Barnaby would like to thank Mark Lorence of Palladium Group for his contributions to this article.

The left-field wall at Fenway Park, affectionately known as the "Green Monster," is one of the most famous scoreboards in baseball. The wall has played a significant role in the history of the Boston Red Sox. The size of the wall has turned many potential home-run balls into long singles. Overall, the Green Monster enhances the experience of watching a game at Fenway. But when viewed as a performance management tool, the 37-foot wall comes up a bit short. Basic information about the game is displayed, including the inning-by-inning score and traditional key performance indicators like the balls and strikes for the current batter as well as runs, hits and errors. Additional information, including scores of other games, is useful but not entirely relevant to the current game in progress.

This mix of information is analogous to the information displayed on online dashboard applications developed years ago. These first-generation dashboards often replicated the spreadsheet look and feel of the paper reports they replaced - rows and columns of numbers - and added rudimentary analytical functionality such as traffic lighting of variances, drilling down to detailed values and simple line, bar or pie charts.

While certain efficiency gains were realized by consolidating and displaying key metrics on dashboard screens, the applications were limited in their ability to support operational decision-making. The majority of dashboard information tended to be lagging and financial in nature.

Today, most baseball stadiums have some type of electronic scoreboard. These large screens display additional information about the game that a manager can use to make real-time operational decisions during the game - deciding, for example, to remove a starting pitcher after a certain pitch count has been reached. The Internet has also become a factor, with elaborate Web sites allowing managers (or avid fans) to track the pitch-by-pitch progress of a game side by side with extensive graphical displays, photos and images.

Operational dashboards are undergoing the same type of transformation, fueled not only by the advances in dashboard technology but also by the realization that - in order to be truly operational, dashboards must display more than simply rows and columns of lagging financial metrics. I have identified four key differentiators that position these next-generation dashboards as more effective management tools in delivering high-impact results.

Develop the ability to use the dashboard to both report on and manage processes that are important to the overall strategy of the organization, business unit or individual function, with an emphasis on outputs and results. By integrating the operational dashboard with a strategic management system, such as the balanced scorecard, a link can be established between the high-level strategic measures and the underlying operational drivers that support the strategic objective.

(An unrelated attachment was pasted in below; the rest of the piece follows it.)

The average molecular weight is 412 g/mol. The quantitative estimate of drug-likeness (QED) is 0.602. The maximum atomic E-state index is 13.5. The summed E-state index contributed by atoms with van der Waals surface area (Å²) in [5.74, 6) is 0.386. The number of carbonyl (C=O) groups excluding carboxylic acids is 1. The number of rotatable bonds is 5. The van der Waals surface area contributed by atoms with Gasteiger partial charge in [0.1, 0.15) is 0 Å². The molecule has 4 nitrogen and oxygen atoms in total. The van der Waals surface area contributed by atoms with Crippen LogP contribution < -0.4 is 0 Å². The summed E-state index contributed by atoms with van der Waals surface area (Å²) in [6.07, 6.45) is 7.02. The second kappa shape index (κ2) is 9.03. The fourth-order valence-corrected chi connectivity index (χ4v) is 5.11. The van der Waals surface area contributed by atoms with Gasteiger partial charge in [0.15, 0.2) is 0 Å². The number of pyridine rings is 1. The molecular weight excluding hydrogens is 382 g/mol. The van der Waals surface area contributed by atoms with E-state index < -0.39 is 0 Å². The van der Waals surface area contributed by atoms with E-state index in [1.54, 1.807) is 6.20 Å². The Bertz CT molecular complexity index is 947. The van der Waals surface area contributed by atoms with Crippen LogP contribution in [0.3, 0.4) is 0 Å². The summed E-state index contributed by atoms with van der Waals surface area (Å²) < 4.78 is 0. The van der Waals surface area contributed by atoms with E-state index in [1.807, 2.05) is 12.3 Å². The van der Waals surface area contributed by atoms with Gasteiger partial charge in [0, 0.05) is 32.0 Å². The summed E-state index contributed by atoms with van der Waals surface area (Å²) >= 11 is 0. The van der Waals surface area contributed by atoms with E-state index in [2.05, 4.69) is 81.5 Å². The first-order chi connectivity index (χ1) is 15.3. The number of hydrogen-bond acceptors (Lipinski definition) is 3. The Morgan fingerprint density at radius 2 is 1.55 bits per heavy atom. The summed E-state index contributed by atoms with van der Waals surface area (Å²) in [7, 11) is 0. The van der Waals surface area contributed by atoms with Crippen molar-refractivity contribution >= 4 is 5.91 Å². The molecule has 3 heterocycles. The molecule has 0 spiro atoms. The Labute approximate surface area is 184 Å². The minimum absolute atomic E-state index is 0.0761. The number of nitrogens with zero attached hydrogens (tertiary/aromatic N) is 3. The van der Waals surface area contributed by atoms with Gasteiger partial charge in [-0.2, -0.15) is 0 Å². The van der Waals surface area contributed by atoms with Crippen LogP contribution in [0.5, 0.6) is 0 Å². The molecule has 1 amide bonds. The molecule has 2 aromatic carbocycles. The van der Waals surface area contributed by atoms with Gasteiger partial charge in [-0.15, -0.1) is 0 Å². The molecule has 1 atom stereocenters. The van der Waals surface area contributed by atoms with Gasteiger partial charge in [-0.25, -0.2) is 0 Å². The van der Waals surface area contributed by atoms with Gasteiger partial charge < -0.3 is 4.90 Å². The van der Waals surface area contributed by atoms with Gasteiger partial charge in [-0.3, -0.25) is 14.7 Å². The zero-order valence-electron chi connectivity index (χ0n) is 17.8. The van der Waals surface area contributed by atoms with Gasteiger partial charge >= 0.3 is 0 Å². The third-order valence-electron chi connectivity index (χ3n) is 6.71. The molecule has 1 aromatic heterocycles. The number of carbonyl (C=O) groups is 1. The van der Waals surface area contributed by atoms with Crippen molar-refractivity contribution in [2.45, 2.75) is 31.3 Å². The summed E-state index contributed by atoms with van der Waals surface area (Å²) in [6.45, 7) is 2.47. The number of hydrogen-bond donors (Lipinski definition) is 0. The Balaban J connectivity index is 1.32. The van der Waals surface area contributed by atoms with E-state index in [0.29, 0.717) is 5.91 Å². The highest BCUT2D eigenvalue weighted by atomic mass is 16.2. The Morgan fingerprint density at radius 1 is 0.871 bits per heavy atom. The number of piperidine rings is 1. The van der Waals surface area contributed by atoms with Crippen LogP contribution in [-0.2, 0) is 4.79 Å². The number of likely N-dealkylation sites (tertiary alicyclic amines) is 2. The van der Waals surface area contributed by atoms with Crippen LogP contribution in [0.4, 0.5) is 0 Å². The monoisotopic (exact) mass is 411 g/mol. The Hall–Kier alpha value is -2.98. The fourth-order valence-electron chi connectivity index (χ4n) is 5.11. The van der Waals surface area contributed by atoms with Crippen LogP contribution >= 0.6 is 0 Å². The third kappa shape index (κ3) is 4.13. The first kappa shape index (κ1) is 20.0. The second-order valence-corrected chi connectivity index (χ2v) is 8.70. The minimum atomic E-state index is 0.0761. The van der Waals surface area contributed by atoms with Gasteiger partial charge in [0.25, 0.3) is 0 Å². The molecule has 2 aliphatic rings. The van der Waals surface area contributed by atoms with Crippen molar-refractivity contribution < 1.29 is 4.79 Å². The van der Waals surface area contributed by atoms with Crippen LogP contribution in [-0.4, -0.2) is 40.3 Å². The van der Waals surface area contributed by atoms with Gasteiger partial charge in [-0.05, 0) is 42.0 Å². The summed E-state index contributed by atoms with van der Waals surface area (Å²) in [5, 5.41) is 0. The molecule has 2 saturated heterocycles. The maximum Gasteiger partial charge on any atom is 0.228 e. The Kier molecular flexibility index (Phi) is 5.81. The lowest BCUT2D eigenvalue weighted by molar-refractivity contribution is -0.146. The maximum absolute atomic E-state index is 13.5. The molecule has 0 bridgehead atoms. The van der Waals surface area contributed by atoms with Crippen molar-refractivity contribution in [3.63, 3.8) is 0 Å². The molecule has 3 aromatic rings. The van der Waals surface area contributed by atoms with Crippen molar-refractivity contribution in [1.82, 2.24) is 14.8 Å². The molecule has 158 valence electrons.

For example, an energy company has both a retail and a wholesale business unit. Within the wholesale unit, it owns and operates several power plants across the country. One of the strategic objectives is to maximize the electricity generated by the plants, which requires the plants to be operated at peak capacity. However, the plants cannot run 24 hours per day - they require maintenance in order to prevent significant problems. This target utilization factor is displayed on the corporate scorecard, but the underlying dashboards allow managers to drill down from this summary number and view utilization data by region and by plant. Plant managers understand how their individual plant utilization contributes to the overall success of the organization.

Beyond the ability to simply drill down to underlying detail, next-generation dashboards contain a mix of financial and nonfinancial metrics as well as both leading and lagging indicators that allow operational and managerial decisions to be made quickly - rather than waiting until the end of the quarter to react.

Continuing our example, the target utilization value can be negatively impacted by unplanned maintenance. The company has developed a dashboard that tracks not only the unplanned maintenance time but displays key metrics that can lead to these outages. This allows managers to analyze not only what happened, but what may happen in the future - and take appropriate action.

Tailored to both power and casual users, next-generation dashboards are intuitive and contain prebuilt navigational paths to assist in data analysis. Designing these user interfaces requires a methodology similar to the design of a large Web site - an information architecture, a well-structured site map and a sound, consistent navigational paradigm. Software tools for data visualization are rapidly improving. It is now relatively easy to add graphical capabilities beyond simple charts and graphs. We are starting to see applications that use 3-D data visualization, heat maps and other advanced techniques.

Next-generation dashboards leverage the complete power of the new suite of performance management tools - rich user interfaces, the ability to use multiple data sources, fast performance and integration with other BI tools. With earlier dashboards, a choice was often required between numbers and text. That choice is no longer required, as the newer tools allow sourcing from multiple databases and the integration of text and numbers.

If you're considering developing a dashboard application, be sure to structure your design around these next-generation principles. The resulting performance management tool should be a grand slam. 

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